Employees owe a duty of care to protect the residents of assisted living facilities from harm. When visiting relatives at a nursing home, family members may check loved ones for symptoms of possible abuse. By knowing the warning signs, families may help stop elder abuse or file a legal action to recover.
As noted by Healthline, elder abuse may occur at home or in a nursing home. The abuse may come from facility employees or in-home caregivers. In some cases, it may even come from a family friend or relative.
Family members may recognize various signs of elder abuse
Elder abuse comes in different forms, and families may not always detect some types of harm. Nursing home patients may, however, show visible signs of physical abuse such as having bruises or cuts. Elders who appear unkempt or too thin may have neglectful caretakers.
Seniors experiencing repeated emotional abuse may not show physical injuries. Depression or displaying a withdrawn demeanor may, however, reflect symptoms of a tense relationship. Asking a senior loved one how their caretakers respond to their requests for help may reveal signs of verbal mistreatment. Reviewing a senior relative’s finances may uncover patterns of financial abuse.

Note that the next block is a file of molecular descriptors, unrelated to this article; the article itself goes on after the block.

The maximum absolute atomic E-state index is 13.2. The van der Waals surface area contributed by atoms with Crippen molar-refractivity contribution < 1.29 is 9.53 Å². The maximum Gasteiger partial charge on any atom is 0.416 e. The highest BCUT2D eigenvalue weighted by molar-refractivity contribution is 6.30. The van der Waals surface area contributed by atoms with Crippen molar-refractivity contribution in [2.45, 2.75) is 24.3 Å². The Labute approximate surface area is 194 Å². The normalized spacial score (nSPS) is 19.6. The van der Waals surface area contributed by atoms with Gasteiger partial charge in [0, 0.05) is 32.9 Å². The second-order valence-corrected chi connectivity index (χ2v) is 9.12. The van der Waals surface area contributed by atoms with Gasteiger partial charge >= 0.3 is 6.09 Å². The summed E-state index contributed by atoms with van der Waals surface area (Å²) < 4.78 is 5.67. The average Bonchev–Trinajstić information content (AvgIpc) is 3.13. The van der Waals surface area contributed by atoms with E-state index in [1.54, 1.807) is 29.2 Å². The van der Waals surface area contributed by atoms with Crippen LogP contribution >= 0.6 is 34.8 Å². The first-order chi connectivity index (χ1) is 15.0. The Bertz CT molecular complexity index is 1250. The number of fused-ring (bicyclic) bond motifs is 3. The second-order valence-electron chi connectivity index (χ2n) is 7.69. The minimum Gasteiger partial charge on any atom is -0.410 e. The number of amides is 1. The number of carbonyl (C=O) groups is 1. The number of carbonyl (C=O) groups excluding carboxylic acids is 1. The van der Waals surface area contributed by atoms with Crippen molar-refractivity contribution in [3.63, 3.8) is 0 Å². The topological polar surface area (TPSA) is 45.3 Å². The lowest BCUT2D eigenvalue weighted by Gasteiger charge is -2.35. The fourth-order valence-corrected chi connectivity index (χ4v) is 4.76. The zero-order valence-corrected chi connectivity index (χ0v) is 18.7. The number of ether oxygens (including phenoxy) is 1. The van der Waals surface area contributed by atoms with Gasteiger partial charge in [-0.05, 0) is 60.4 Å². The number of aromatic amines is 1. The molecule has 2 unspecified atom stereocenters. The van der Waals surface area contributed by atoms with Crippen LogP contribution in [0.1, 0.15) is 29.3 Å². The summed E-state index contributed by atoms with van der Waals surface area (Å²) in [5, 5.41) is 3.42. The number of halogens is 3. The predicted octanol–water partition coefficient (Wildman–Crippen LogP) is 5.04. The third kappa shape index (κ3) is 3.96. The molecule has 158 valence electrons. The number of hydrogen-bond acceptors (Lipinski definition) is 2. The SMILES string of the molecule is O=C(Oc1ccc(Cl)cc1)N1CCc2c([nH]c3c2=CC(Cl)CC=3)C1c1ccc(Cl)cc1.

Families may hold nursing homes accountable
Under California’s Penal Code, inflicting physical or mental pain on vulnerable adults violates the law. Employees causing harm to elders such as by abandonment, abuse or neglect may face criminal charges.
Families experiencing issues with a long-term care facility may file a legal action to recover damages for injuries sustained by a loved one. Submitting reports to regulators may also help stop abuse from continuing to harm other seniors.